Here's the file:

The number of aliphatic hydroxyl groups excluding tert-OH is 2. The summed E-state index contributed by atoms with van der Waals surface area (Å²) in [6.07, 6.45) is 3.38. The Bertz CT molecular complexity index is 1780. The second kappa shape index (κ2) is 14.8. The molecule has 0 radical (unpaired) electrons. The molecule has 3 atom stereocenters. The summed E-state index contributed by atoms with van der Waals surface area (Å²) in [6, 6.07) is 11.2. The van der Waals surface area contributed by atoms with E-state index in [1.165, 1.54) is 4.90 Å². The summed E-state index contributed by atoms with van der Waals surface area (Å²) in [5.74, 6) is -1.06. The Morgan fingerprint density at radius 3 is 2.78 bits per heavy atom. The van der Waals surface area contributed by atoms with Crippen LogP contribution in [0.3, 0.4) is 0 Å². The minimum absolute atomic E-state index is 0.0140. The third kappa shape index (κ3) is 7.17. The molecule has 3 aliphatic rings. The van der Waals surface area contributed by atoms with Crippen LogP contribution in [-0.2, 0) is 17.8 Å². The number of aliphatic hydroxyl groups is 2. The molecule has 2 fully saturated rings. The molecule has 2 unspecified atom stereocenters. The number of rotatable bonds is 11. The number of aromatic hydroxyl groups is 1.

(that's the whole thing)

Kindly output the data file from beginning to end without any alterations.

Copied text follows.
The number of aliphatic hydroxyl groups excluding tert-OH is 2. The summed E-state index contributed by atoms with van der Waals surface area (Å²) in [6.07, 6.45) is 3.38. The Bertz CT molecular complexity index is 1780. The second kappa shape index (κ2) is 14.8. The molecule has 0 radical (unpaired) electrons. The molecule has 3 atom stereocenters. The summed E-state index contributed by atoms with van der Waals surface area (Å²) in [6, 6.07) is 11.2. The van der Waals surface area contributed by atoms with E-state index in [1.165, 1.54) is 4.90 Å². The summed E-state index contributed by atoms with van der Waals surface area (Å²) in [5.74, 6) is -1.06. The Morgan fingerprint density at radius 3 is 2.78 bits per heavy atom. The van der Waals surface area contributed by atoms with Crippen LogP contribution in [0.3, 0.4) is 0 Å². The minimum absolute atomic E-state index is 0.0140. The third kappa shape index (κ3) is 7.17. The molecule has 3 aliphatic rings. The van der Waals surface area contributed by atoms with Crippen LogP contribution in [-0.2, 0) is 17.8 Å². The number of aliphatic hydroxyl groups is 2. The molecule has 2 fully saturated rings. The molecule has 2 unspecified atom stereocenters. The number of rotatable bonds is 11. The number of aromatic hydroxyl groups is 1.